The current phase out of refrigerant in residential and commercial properties leaves home and business owners with unanswered questions. The good news is, At Your Service Air Conditioning is here to provide clarification and ensure your home comfort is protected throughout this transition.
Approximately 25 years ago, the U.S. Environmental Protection Agency (EPA) mandated the phase out of R-22 refrigerant, sometimes known as R22 Freon or HCFC-22 Freon, as the result of growing environmental concerns. Acting in accordance of The Clean Air Act, the phase out was enacted to protect the Earth’s ozone layer from the ozone-depleting compound (chlorine) found in R-22. As far back as the 1970s, the EPA determined that R22 was partly responsible for the depletion of the ozone layer, a part of the earth’s atmosphere that is vital in protecting us from harmful UV radiation. A damaged ozone layer is tied to increasing temperatures, which can be harmful to people and crops, and to sun damage that can lead to cataracts and skin cancer.
Production of new air conditioning units charged with R-22 ended in 2010, and prices of R22 refrigerant have been rising and are expected to continue to rise. By the time the phase-out is complete, R22 will most likely be very expensive. By the year 2020, 99.5% of R22 will be phased out and banned from production. Availability of R22 will be limited since it cannot be purchased new. Even if you need a recharge of R22 in the future, there can be no guarantee that the refrigerant will be available.
How will this impact the cost of repairs to your HVAC system? Do you need to replace the entire unit? What are your options?
If your air conditioner was manufactured before 2010, it probably utilizes R-22. The good news – existing units using R-22 can continue to be serviced with R-22 as there is no EPA requirement for change or conversion of these units. More than likely, your heating and cooling units will have sufficient R-22, unless a leak occurs. Since production is limited, costs to charge existing units leaking R-22 refrigerant have gone up and are expected to rise. The best thing you can do is properly maintain your unit to prevent leaks. You can do so by participating in routine tune-ups in the spring and fall. Remember, routine maintenance is far less expensive than emergency repairs. So definitely look into one of our maintenance programs. Properly installed AC systems rarely develop major refrigerant leaks, and with proper servicing, a system using R-22, R-410A, or another refrigerant will reduce its impact on the environment. Remember to always select a reputable dealer, like At Your Service Air Conditioning and Heating, to handle refrigerants.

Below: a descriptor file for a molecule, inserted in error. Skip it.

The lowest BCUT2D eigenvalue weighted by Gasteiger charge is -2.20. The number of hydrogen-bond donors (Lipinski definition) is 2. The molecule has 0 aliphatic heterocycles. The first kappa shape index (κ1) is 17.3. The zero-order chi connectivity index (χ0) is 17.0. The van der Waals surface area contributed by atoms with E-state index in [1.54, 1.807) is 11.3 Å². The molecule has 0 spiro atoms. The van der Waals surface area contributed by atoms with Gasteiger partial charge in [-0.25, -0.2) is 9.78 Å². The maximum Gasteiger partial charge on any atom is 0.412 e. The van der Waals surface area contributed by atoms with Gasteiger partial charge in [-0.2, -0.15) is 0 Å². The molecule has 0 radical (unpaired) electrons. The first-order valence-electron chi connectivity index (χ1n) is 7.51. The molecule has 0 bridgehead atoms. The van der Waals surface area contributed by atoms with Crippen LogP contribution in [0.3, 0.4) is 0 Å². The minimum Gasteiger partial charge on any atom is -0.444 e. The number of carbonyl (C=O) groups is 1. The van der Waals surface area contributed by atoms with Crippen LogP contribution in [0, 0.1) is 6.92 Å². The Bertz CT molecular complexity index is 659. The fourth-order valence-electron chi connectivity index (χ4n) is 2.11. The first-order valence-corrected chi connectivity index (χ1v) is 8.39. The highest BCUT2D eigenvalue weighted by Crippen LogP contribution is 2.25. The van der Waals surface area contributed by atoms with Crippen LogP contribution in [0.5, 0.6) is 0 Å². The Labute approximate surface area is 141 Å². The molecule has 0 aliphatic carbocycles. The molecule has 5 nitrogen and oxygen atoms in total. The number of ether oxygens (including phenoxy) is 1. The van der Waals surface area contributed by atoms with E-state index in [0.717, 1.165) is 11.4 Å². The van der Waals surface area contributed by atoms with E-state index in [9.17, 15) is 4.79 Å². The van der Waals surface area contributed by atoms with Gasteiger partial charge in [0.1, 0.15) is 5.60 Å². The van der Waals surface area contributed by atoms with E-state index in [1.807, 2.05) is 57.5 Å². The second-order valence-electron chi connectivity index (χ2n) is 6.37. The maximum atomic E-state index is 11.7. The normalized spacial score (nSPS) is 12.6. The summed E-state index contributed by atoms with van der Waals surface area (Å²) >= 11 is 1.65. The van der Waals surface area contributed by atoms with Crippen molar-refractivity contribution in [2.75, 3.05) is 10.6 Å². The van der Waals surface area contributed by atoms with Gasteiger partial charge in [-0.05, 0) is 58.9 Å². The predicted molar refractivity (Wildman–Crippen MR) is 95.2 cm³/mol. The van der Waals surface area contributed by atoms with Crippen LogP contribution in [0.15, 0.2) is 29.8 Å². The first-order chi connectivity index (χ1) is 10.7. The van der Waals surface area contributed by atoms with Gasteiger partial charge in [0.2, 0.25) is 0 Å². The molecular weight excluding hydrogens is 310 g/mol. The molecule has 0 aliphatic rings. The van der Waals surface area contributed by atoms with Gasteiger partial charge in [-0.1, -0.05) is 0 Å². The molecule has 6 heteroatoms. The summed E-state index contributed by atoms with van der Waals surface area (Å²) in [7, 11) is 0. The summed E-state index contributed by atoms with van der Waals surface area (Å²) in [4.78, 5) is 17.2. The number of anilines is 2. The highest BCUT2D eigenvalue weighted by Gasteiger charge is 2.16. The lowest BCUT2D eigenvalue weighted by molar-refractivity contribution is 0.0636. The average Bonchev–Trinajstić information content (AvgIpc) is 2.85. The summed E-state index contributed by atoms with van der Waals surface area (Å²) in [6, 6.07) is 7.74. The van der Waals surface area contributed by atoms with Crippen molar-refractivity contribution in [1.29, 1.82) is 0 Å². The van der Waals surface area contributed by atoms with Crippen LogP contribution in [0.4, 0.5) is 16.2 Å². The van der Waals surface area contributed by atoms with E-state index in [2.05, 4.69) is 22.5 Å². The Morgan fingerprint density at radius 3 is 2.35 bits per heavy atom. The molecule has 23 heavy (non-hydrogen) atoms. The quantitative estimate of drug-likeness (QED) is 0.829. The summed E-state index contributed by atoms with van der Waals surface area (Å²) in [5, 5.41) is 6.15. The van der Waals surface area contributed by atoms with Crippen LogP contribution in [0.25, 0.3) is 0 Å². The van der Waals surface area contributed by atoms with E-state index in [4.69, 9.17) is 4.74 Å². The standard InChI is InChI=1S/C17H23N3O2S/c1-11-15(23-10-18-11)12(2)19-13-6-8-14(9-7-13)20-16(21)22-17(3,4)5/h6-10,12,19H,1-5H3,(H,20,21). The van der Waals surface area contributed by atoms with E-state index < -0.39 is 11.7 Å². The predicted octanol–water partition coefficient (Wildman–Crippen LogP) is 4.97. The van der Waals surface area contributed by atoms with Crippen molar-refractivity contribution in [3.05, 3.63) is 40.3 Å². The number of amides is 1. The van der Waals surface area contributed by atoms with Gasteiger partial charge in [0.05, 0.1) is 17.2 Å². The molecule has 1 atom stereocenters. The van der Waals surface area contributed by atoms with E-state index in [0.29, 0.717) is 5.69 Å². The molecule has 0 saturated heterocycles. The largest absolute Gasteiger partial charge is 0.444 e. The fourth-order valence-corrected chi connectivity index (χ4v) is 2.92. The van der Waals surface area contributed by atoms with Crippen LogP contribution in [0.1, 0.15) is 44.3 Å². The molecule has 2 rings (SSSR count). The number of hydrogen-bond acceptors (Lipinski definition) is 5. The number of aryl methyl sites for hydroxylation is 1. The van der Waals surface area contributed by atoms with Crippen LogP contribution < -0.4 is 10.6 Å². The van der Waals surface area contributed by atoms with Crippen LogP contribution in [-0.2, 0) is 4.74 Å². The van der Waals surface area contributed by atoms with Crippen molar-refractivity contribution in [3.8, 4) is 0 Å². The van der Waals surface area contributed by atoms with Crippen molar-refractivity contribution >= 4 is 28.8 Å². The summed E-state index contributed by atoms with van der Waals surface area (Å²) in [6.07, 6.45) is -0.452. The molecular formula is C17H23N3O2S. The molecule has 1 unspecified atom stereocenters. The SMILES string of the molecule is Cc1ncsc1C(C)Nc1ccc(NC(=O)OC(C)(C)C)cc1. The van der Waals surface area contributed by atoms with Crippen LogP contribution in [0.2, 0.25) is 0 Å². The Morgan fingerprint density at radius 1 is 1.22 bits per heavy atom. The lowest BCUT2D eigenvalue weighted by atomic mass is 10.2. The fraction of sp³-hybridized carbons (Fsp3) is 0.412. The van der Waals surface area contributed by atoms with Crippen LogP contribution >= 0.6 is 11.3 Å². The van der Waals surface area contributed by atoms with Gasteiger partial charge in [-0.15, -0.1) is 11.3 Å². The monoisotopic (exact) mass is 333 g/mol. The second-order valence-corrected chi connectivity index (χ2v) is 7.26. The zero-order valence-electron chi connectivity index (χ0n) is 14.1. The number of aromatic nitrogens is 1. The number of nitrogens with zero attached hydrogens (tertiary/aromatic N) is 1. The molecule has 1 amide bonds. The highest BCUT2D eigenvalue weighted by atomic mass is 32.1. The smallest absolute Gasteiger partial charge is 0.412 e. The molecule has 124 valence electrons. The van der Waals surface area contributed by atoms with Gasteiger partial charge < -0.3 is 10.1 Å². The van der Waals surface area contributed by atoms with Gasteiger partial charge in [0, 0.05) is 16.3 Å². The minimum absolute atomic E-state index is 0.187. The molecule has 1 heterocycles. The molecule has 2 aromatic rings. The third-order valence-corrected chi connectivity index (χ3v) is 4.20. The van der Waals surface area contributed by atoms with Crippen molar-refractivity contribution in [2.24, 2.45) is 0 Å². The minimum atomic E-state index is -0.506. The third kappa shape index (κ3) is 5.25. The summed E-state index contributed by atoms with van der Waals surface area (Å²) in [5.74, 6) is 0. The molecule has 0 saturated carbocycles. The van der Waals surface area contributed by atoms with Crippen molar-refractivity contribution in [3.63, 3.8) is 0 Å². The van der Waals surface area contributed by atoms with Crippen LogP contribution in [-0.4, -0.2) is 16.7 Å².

As R-22 is gradually phased out, alternative refrigerants are being introduced. One of these substitutes is R-410A, a blend of hydrofluorocarbons (HFCs) that does not contribute to depletion of the ozone layer. R-410A is manufactured and sold under various trade names, including GENETRON AZ-20®, SUVA 410A®, Forane® 410A and Puron®.
Retrofit units, converted R-22 units utilizing a substitute refrigerant, are allowed if the alternative has been found acceptable for that type of use. Substitute refrigerants can work well in R-22 units with a few changes to system components. For example, simply replacing R-22 refrigerant with R-410A in a preexisting R-22 unit is not recommended due to its higher working pressure. However, our certified professionals can replace R-22 condensers with R-410A condensers, as long as the system coil is also updated. This provides consistency in the refrigerant cycle, as one cannot be replaced without the other, and allows the retrofit to get you by for several more years.
Another important thing a homeowner can do for the environment is to purchase a new, energy-efficient system. Today’s air conditioners use much less energy, provide cost savings in maintenance and electric costs, and offer a green alternative to R-22 units.
But what should you know before purchasing a new system? The best time to switch is before you’re hit by the high costs of repairing a refrigerant system. Take into account the age of your current unit (as a general rule, systems should not be older than 10 years); look for the Energy Star® label to save up to 40% on utility bills; and consider the minimum seasonal energy efficiency ratio (SEER) specification.
Whether you’re looking to retrofit your AC unit to use the new, safer refrigerants or you’ve decided to just upgrade to a new high efficiency unit, give us a call, Matt Wilson, At Your Service Air Conditioning and Heating. 239-565-9433